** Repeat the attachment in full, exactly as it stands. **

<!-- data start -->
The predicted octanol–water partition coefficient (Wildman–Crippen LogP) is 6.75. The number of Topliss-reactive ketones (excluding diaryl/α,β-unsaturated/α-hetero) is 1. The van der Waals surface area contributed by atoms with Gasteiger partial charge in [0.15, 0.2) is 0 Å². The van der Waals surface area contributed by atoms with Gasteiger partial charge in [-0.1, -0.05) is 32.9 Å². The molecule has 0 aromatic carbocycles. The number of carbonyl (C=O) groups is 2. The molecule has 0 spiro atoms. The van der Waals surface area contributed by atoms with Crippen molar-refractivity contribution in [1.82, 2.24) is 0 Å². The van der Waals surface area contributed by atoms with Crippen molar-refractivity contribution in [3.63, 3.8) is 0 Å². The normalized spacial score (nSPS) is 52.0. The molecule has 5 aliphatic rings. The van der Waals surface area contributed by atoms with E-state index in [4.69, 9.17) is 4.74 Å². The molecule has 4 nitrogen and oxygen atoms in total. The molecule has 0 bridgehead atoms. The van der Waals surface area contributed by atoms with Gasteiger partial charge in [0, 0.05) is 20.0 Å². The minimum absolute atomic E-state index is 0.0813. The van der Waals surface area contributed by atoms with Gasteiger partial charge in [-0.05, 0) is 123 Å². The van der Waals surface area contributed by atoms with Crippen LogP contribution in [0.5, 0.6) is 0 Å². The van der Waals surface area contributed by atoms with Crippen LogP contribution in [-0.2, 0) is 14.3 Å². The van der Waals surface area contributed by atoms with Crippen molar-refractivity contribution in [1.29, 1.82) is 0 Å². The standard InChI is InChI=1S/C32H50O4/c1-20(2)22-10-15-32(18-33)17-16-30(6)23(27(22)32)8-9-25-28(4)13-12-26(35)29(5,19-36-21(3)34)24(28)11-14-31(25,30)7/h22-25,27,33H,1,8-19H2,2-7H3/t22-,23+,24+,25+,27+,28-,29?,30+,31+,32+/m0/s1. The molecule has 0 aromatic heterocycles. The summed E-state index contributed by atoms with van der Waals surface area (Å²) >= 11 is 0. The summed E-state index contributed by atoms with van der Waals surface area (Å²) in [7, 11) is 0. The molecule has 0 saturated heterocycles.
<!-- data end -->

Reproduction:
The predicted octanol–water partition coefficient (Wildman–Crippen LogP) is 6.75. The number of Topliss-reactive ketones (excluding diaryl/α,β-unsaturated/α-hetero) is 1. The van der Waals surface area contributed by atoms with Gasteiger partial charge in [0.15, 0.2) is 0 Å². The van der Waals surface area contributed by atoms with Gasteiger partial charge in [-0.1, -0.05) is 32.9 Å². The molecule has 0 aromatic carbocycles. The number of carbonyl (C=O) groups is 2. The molecule has 0 spiro atoms. The van der Waals surface area contributed by atoms with Crippen molar-refractivity contribution in [1.82, 2.24) is 0 Å². The van der Waals surface area contributed by atoms with Crippen molar-refractivity contribution in [3.63, 3.8) is 0 Å². The normalized spacial score (nSPS) is 52.0. The molecule has 5 aliphatic rings. The van der Waals surface area contributed by atoms with E-state index in [4.69, 9.17) is 4.74 Å². The molecule has 4 nitrogen and oxygen atoms in total. The molecule has 0 bridgehead atoms. The van der Waals surface area contributed by atoms with Gasteiger partial charge in [0, 0.05) is 20.0 Å². The minimum absolute atomic E-state index is 0.0813. The van der Waals surface area contributed by atoms with Gasteiger partial charge in [-0.05, 0) is 123 Å². The van der Waals surface area contributed by atoms with Crippen LogP contribution in [0.5, 0.6) is 0 Å². The van der Waals surface area contributed by atoms with Crippen LogP contribution in [-0.2, 0) is 14.3 Å². The van der Waals surface area contributed by atoms with Crippen molar-refractivity contribution in [1.29, 1.82) is 0 Å². The standard InChI is InChI=1S/C32H50O4/c1-20(2)22-10-15-32(18-33)17-16-30(6)23(27(22)32)8-9-25-28(4)13-12-26(35)29(5,19-36-21(3)34)24(28)11-14-31(25,30)7/h22-25,27,33H,1,8-19H2,2-7H3/t22-,23+,24+,25+,27+,28-,29?,30+,31+,32+/m0/s1. The molecule has 0 aromatic heterocycles. The summed E-state index contributed by atoms with van der Waals surface area (Å²) >= 11 is 0. The summed E-state index contributed by atoms with van der Waals surface area (Å²) in [7, 11) is 0. The molecule has 0 saturated heterocycles.